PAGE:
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Airbnb is closing its domestic business in China, sources say

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Nathan Blecharczyk, co-founder and chief strategy officer of Airbnb Inc., speaks during a news conference in Tokyo, Japan, on Thursday, June 6, 2019.

Akio Kon | Bloomberg | Getty Images

Airbnb is closing its domestic business in China, in response to two sources aware of the matter. The corporate is planning to inform employees within the country as early as Tuesday morning in Beijing. 

All mainland Chinese listings — homes and experiences — might be taken down by this summer.

Airbnb formally launched its mainland China business in 2016 and has faced mounting competition from domestic players. Sources say that the segment was already costly and sophisticated to operate. The pandemic worsened these issues and heightened their impact. 

Despite in-country branding and putting Airbnb cofounder, Nathan Blecharczyk, at the top of efforts, stays in China on the platform have accounted for roughly 1% of revenue for the previous few years. 

Sources say Chinese outbound travel has been a much bigger opportunity for Airbnb and the corporate will refocus on providing listings for Chinese travelers going abroad. One source says the overlap between Airbnb’s outbound and domestic businesses was not strong. Airbnb will maintain an office in Beijing with lots of of employees, in response to one source.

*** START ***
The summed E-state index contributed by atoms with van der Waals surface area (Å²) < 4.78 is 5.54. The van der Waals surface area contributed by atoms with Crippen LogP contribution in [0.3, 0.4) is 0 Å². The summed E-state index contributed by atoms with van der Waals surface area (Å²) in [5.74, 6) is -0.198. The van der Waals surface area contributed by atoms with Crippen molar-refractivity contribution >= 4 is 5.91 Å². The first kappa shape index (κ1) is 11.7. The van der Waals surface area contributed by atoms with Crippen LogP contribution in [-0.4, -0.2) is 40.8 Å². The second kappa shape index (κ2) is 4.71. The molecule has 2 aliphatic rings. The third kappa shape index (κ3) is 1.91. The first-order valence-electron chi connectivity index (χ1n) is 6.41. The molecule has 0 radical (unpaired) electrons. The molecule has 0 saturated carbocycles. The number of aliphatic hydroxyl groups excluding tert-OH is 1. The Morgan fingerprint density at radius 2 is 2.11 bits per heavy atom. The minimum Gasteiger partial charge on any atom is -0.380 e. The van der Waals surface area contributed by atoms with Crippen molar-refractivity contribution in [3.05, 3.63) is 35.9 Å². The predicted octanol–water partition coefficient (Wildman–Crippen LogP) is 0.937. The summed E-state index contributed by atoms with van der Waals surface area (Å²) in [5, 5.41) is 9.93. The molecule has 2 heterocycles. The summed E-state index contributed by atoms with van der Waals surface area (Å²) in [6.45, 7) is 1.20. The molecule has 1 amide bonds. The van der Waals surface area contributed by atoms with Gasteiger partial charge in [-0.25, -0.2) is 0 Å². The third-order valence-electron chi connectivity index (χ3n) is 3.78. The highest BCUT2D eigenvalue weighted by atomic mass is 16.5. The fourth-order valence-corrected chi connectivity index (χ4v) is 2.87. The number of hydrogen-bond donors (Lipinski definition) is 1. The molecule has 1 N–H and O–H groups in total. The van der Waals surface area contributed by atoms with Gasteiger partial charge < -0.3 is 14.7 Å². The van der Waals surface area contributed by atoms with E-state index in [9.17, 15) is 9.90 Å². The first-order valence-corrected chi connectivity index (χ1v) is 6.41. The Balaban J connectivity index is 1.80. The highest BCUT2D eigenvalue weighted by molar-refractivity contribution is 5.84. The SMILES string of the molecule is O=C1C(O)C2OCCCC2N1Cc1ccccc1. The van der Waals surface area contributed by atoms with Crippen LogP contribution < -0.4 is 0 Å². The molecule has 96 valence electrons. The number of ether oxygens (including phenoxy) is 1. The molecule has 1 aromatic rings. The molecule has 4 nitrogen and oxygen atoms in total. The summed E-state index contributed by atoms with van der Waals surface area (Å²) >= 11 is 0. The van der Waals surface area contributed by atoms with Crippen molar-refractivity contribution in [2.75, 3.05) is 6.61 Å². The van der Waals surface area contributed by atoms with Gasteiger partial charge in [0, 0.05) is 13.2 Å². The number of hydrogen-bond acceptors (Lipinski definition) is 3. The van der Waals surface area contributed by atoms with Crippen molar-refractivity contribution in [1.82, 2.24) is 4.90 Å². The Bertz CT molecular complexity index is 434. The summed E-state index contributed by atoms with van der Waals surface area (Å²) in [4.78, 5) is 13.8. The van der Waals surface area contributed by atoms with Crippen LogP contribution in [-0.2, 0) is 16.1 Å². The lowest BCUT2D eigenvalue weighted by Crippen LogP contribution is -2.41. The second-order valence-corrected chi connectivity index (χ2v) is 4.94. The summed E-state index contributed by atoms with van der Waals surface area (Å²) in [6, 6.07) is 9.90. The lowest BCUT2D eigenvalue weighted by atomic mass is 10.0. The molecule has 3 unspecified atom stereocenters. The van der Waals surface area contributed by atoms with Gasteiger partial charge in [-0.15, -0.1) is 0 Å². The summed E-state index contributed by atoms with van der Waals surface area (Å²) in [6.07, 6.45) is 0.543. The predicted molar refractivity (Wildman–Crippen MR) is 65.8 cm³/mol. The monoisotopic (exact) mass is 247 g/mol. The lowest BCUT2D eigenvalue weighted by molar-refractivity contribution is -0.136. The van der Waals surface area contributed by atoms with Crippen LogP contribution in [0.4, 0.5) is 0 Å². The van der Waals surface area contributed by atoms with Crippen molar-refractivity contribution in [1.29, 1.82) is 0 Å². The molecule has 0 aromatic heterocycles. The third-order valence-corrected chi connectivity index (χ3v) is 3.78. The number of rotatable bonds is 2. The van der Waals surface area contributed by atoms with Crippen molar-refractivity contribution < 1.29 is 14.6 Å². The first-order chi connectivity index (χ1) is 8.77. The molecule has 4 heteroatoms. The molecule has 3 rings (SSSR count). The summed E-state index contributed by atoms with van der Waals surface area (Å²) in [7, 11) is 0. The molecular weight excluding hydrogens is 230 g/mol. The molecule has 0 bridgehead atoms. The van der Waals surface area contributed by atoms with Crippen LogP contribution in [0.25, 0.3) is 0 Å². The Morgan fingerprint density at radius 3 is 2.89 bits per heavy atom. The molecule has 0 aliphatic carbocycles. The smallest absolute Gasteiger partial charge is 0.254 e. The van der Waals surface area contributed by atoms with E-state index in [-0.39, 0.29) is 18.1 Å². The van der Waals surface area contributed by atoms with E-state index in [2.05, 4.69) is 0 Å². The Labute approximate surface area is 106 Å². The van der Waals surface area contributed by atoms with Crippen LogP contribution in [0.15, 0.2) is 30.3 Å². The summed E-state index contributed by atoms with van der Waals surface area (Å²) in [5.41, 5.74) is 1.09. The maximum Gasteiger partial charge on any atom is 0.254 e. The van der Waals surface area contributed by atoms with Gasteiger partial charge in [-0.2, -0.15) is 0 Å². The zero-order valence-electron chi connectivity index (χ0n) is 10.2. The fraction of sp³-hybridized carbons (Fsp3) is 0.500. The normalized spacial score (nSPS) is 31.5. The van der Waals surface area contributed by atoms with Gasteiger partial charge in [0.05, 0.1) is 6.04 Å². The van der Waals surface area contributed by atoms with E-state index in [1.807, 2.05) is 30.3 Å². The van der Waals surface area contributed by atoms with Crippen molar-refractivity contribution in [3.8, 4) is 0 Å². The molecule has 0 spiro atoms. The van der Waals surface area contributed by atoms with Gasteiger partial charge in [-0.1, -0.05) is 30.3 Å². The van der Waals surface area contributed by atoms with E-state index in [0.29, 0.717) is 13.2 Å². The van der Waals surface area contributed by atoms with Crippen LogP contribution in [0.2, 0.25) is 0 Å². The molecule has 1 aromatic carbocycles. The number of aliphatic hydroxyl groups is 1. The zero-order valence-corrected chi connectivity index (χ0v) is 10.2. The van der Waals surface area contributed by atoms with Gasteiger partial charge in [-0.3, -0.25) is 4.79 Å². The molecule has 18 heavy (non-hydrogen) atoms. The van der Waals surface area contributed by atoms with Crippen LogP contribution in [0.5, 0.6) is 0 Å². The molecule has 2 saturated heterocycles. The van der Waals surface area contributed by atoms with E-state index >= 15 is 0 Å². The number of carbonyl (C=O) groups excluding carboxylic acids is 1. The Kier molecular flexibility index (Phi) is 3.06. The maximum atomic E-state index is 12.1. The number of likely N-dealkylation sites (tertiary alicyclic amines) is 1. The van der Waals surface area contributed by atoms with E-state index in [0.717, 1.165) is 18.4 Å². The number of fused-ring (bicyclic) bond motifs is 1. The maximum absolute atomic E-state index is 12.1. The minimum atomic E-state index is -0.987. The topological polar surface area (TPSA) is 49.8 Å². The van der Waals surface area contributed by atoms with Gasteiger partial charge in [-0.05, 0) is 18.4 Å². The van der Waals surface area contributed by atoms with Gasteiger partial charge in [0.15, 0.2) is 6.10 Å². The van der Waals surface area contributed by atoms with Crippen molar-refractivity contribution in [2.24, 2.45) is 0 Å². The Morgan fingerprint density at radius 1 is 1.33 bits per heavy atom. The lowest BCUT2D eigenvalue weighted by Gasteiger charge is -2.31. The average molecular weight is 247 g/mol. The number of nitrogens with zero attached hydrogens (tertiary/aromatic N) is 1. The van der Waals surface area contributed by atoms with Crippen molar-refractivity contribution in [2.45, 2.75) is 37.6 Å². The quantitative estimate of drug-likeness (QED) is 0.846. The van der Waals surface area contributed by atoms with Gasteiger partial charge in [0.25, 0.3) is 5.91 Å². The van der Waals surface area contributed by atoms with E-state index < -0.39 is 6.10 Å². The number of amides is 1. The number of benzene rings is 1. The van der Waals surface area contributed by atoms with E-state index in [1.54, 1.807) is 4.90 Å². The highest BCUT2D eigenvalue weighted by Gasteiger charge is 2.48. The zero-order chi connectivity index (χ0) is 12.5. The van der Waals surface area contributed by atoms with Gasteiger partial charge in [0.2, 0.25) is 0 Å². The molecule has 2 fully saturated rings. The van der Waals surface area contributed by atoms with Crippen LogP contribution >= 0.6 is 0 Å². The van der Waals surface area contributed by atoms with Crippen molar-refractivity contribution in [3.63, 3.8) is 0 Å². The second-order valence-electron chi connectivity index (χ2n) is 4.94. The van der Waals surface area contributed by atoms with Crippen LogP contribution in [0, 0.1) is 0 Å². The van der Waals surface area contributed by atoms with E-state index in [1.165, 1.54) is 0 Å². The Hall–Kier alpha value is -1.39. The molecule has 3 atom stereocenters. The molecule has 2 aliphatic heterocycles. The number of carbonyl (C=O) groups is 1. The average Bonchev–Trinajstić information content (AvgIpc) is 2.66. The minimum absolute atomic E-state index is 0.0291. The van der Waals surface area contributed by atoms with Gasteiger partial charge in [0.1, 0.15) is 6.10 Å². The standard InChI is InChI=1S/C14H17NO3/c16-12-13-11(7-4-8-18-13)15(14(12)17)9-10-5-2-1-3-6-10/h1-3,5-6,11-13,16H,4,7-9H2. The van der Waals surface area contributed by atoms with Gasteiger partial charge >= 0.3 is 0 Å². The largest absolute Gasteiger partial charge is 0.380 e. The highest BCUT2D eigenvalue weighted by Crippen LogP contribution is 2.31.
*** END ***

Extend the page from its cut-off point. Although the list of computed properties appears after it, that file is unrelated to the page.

The corporate’s shares have fallen greater than 30% this 12 months amid a broader selloff in tech stocks, but it surely’s still trading well above its 2020 IPO price of $68. Airbnb struggled within the early days of the covid pandemic, shedding about 25% of its staff in May 2020, then went public in November of that 12 months. In its IPO prospectus, the corporate mentioned that hosts in China used a separate cleansing program to stop covid transmission than the uniform five-step cleansing process it implemented in the remainder of the world.

Business has recovered as people began traveling again, and the corporate has seen an uptick in long-term rentals this 12 months because of the flexible work arrangements many employers rolled out throughout the pandemic. Nevertheless, the Chinese business has been much slower to recuperate, because the country has periodically locked right down to fight subsequent waves of infection.

Airbnb declined to comment.

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